Why then do I sit here scratching out more nonsense on this silly lined pad, which I probably won’t even be able to decipher when I’m finished, when I don’t have any answers? My mind swirls constantly with questions. What am I going to do? What should I do? Why did this happen to me? Is this due to my own foolish choices? How am I going to get through this? Will anyone else ever love me? Why? Why? Why?
And in the midst of the storm of questions, there are no answers, but there are two words, quietly and deeply spoken: “Trust Me.” As I expressed frustration with the waiting, with the uncertainty, with the indecision, my pastor counseled me, “All of your options are really the same—to trust God to provide in the waiting, to trust God to provide in the reconciliation, or to trust God to provide in the singleness. It is all about trusting God to provide wherever you are.” What a freeing thought that is! No matter which road I take, He will be there with me!
My friend was getting married. She had waited a long time for the right man; her mother is dying from cancer; she has walked a long, hard road; and this was to be her day of joy. And I was dreading it. How to sit and watch her pledge herself to a man—a man who might hurt her, leave her, betray her, and crush her heart into a million irreparable fragments? Because as I now know, that is what some husbands are capable of. Surely I would have to bite my tongue not to shout out in protest. But as I faced my reflection in the mirror, trying to paint that sad face happy, I heard my Heavenly Father tell me: “Choose Joy.” Were it not for my circumstances, I would have rejoiced with her. Very well then, I choose not to let one sorrow steal the joy from everything else—I will rejoice and throw it back in the face of pain.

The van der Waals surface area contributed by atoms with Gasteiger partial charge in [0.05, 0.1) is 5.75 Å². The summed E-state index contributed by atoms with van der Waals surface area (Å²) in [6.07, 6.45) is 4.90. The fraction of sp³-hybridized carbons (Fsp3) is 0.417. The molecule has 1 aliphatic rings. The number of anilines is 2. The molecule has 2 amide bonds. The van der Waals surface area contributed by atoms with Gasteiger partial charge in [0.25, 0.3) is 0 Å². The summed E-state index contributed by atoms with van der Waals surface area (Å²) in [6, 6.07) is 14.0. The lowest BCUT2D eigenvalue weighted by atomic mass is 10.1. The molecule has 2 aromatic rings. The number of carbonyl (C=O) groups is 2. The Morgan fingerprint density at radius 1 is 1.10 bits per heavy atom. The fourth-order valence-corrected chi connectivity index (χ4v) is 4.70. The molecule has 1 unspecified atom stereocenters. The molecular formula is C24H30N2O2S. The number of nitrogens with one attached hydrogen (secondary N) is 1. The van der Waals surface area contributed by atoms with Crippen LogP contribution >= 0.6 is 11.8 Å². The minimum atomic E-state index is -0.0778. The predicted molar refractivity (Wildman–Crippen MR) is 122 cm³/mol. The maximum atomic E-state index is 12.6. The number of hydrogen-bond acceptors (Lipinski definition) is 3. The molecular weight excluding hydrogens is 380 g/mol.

As I sit here writing, there are loads of unfolded laundry (a pet peeve of mine), unwashed dishes in the sink (another pet peeve), lessons unfinished, a book study due next week incomplete, dirty bathrooms, and littered carpets all screaming at me to attend to them. But first, I had to write this out—my manifesto in the darkness. Even as I grieve and wrestle fear minute-by-minute, I will trust God; I will choose joy. Heaven help me, I am probably inviting more chaos, more breakdowns, more challenges by declaring it, but by God’s grace I will not be broken, because He who promises is faithful. I have a long way to go as I walk through the grief, the pain and the anger I am feeling. I know I am utterly unable on my own to let it go, but I pray that God will open my hands and help me to give it to Him so that He can fill my hands with His blessings instead.
Fifty-five days so far He has carried me through this storm. Forty years, nine months and ten days, He has carried me over the rough seas of life. So I will continute to weather the storms of this life, one day at a time, until the day He carries me home to Zion’s mountain. And until then, I will continue to scratch down (on paper if necessary) the joy, the pain, and all the words He calls me to share, and pray that I, and others also, will find meaning there, even in the midst of the not-knowing, knowing in whom we have believed.